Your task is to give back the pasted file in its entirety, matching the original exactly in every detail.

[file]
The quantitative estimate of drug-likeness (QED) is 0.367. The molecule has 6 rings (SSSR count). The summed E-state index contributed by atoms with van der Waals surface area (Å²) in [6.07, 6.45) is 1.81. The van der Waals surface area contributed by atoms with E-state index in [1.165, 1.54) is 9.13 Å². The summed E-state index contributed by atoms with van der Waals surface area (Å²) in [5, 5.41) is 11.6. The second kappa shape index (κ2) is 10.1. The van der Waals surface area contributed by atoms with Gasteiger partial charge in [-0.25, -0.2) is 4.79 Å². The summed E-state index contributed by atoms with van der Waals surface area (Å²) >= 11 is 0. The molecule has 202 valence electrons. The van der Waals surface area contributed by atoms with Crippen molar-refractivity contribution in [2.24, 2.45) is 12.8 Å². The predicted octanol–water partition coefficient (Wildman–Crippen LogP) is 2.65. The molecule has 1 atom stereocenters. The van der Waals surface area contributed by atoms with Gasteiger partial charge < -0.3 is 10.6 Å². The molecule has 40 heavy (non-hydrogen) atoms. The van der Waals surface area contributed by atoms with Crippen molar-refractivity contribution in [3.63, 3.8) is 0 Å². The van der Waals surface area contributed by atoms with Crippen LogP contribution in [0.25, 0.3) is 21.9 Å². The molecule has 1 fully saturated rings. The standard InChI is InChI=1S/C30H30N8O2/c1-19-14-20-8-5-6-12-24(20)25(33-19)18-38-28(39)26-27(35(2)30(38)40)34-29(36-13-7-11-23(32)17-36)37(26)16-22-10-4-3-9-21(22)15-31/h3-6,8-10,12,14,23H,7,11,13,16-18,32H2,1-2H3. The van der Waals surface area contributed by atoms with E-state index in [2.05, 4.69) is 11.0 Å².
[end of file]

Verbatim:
The quantitative estimate of drug-likeness (QED) is 0.367. The molecule has 6 rings (SSSR count). The summed E-state index contributed by atoms with van der Waals surface area (Å²) in [6.07, 6.45) is 1.81. The van der Waals surface area contributed by atoms with E-state index in [1.165, 1.54) is 9.13 Å². The summed E-state index contributed by atoms with van der Waals surface area (Å²) in [5, 5.41) is 11.6. The second kappa shape index (κ2) is 10.1. The van der Waals surface area contributed by atoms with Gasteiger partial charge in [-0.25, -0.2) is 4.79 Å². The summed E-state index contributed by atoms with van der Waals surface area (Å²) >= 11 is 0. The molecule has 202 valence electrons. The van der Waals surface area contributed by atoms with Crippen molar-refractivity contribution in [2.24, 2.45) is 12.8 Å². The predicted octanol–water partition coefficient (Wildman–Crippen LogP) is 2.65. The molecule has 1 atom stereocenters. The van der Waals surface area contributed by atoms with Gasteiger partial charge < -0.3 is 10.6 Å². The molecule has 40 heavy (non-hydrogen) atoms. The van der Waals surface area contributed by atoms with Crippen molar-refractivity contribution in [3.63, 3.8) is 0 Å². The van der Waals surface area contributed by atoms with Crippen LogP contribution in [0.25, 0.3) is 21.9 Å². The molecule has 1 fully saturated rings. The standard InChI is InChI=1S/C30H30N8O2/c1-19-14-20-8-5-6-12-24(20)25(33-19)18-38-28(39)26-27(35(2)30(38)40)34-29(36-13-7-11-23(32)17-36)37(26)16-22-10-4-3-9-21(22)15-31/h3-6,8-10,12,14,23H,7,11,13,16-18,32H2,1-2H3. The van der Waals surface area contributed by atoms with E-state index in [2.05, 4.69) is 11.0 Å².